Very respectable specs, how much will the design differ from the '02 model?

Maybe some enterprising ENOVA peeps will bring distribution to Cal/US?

Very cute! Their site was a little short on technical details. I'm just wondering what kind of batteries it will use. One of their other products uses zebra batteries.

"There are hints that, given a recession and a coming glut of biodiesel capacity, that diesel engines may become much more attractive as a means of fuel-saving"

If there is a recession, most people will not want to buy a new car, let alone a diesel or a hybrid. If someone is going to dump their old car for a new one in a RECESSION, it would be the $10-14K+ subcompacts that sells well rather than $21K-$55K+ premium diesels.

Of course, there is always the irony that luxury items still sells well during times of economic downturn for the have-nots. So while VW TDIs may suffer, I can see Mercedez BlueTEC or Lexus LS600h doing well in a recession.

Most people buy cars under lease.

Under lease, an EV would have a higher monthly payment, but a lower fuel cost / repair cost.

There is no reason why EVs won't become cost competitive with IC engines really soon. EVs with fewer parts and no complex IC engine, transmission, catalytic converters, also have the option for providing grid assistance via V2G, thus increasing their worth.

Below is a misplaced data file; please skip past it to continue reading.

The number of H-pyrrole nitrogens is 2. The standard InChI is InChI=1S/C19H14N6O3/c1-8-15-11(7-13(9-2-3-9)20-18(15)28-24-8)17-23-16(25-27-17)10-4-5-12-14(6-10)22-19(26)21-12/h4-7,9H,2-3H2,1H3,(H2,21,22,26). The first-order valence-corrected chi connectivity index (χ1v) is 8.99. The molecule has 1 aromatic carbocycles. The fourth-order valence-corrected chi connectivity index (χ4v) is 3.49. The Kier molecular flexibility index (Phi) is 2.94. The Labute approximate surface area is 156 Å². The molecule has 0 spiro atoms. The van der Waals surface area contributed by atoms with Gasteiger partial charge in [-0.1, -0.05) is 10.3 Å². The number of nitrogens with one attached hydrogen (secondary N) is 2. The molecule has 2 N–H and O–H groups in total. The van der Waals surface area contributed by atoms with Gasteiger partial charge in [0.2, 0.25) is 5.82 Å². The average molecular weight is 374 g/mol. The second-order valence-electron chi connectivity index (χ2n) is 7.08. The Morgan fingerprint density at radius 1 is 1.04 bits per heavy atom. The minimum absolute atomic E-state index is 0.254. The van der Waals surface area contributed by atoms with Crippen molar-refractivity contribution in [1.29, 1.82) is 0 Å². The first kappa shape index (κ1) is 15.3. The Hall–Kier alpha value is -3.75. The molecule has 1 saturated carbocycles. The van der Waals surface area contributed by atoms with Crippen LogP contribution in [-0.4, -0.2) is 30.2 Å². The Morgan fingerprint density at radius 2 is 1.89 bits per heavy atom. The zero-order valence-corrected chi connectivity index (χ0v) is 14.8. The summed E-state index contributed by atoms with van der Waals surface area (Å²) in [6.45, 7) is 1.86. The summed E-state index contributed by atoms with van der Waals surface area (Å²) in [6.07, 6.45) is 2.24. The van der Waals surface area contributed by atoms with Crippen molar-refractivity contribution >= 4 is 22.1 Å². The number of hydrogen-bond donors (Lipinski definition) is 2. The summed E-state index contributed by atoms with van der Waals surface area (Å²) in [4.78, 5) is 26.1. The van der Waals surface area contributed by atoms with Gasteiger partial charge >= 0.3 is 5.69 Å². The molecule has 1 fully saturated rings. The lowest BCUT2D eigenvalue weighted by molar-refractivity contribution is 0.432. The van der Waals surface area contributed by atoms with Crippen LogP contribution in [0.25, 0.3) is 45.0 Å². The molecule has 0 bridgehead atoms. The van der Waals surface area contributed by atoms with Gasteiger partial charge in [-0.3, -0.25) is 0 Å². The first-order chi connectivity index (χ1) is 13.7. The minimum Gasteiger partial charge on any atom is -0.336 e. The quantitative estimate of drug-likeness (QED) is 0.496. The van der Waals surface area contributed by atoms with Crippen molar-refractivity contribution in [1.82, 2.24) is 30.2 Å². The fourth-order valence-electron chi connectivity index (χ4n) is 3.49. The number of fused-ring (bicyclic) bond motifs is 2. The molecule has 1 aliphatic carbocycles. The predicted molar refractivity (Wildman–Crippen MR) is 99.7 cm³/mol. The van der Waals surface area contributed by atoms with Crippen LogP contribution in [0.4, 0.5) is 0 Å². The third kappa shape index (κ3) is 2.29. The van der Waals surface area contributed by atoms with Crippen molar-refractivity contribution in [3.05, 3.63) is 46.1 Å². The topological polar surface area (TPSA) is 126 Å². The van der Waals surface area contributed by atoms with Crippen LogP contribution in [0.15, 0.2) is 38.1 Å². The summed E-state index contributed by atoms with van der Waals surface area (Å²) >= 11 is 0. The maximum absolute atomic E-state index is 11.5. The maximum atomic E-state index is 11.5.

I think the hold up is a bunch of old engineers that are focused on the IC. The electric car is just too different for them, requiring them to throw away 4 - 6 years of education & have to relearn completely new things.

Its like when PCs replaced mainframes & mini-computers.

Its going to happen though & US manufacturers better start getting serious about it. Japan & Asia already produce all the batteries.

I'm really big time surprised Europe hasn't already embraced them -- with $6 / gallon gasoline & a history of electric trains already.

Matt

It looks like Inspire is really going for the new Think! model. They are looking to hire a lot of management and tech people on their website.

Glad to see Think! is still kicking. The first generation Think! was used as a shared car by a few transit agencies as a pilot project. It is an excellent choice for station car applications. Providing fleets of these at suburban rail stations for commuters could dramatically increase the usefulness of transit by letting riders reach destinations unserved by transit. With a central base for them to be recharged for short trips, an electic car is perfect.

One park and ride space can instead support several Think! cars, used by people renting them by the hour during the day to run errands, and by commuters who take them home at night as part of a monthly plan. Flexcar and Zipcar are showing the future, but transit agencies need to move in and scale the system up to where it is a viable option to a second car.

Some-

I agree. This could change travel and car rental in a major way. If hotels have charging lots this could eliminate stopping for gas and reduce city air pollution.